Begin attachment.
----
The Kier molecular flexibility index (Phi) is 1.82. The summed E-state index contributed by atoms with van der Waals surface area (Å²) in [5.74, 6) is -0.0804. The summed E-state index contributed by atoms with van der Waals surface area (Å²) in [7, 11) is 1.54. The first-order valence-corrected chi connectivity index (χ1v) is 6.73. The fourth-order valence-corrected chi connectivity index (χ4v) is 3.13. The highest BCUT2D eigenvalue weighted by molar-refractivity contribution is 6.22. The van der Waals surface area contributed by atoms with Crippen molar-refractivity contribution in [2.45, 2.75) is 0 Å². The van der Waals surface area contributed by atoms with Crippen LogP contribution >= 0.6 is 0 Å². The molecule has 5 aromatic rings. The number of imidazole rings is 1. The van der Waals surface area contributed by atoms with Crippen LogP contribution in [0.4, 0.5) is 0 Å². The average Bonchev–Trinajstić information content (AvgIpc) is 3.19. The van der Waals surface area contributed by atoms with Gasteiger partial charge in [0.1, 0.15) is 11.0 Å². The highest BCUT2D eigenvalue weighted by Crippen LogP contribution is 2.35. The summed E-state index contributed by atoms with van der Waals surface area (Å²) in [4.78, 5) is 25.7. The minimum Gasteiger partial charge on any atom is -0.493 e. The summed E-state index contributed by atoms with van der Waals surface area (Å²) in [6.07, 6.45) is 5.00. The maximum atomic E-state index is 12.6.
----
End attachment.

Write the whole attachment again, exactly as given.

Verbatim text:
The Kier molecular flexibility index (Phi) is 1.82. The summed E-state index contributed by atoms with van der Waals surface area (Å²) in [5.74, 6) is -0.0804. The summed E-state index contributed by atoms with van der Waals surface area (Å²) in [7, 11) is 1.54. The first-order valence-corrected chi connectivity index (χ1v) is 6.73. The fourth-order valence-corrected chi connectivity index (χ4v) is 3.13. The highest BCUT2D eigenvalue weighted by molar-refractivity contribution is 6.22. The van der Waals surface area contributed by atoms with Crippen molar-refractivity contribution in [2.45, 2.75) is 0 Å². The van der Waals surface area contributed by atoms with Crippen LogP contribution >= 0.6 is 0 Å². The molecule has 5 aromatic rings. The number of imidazole rings is 1. The van der Waals surface area contributed by atoms with Crippen LogP contribution in [0.4, 0.5) is 0 Å². The average Bonchev–Trinajstić information content (AvgIpc) is 3.19. The van der Waals surface area contributed by atoms with Gasteiger partial charge in [0.1, 0.15) is 11.0 Å². The highest BCUT2D eigenvalue weighted by Crippen LogP contribution is 2.35. The summed E-state index contributed by atoms with van der Waals surface area (Å²) in [4.78, 5) is 25.7. The minimum Gasteiger partial charge on any atom is -0.493 e. The summed E-state index contributed by atoms with van der Waals surface area (Å²) in [6.07, 6.45) is 5.00. The maximum atomic E-state index is 12.6.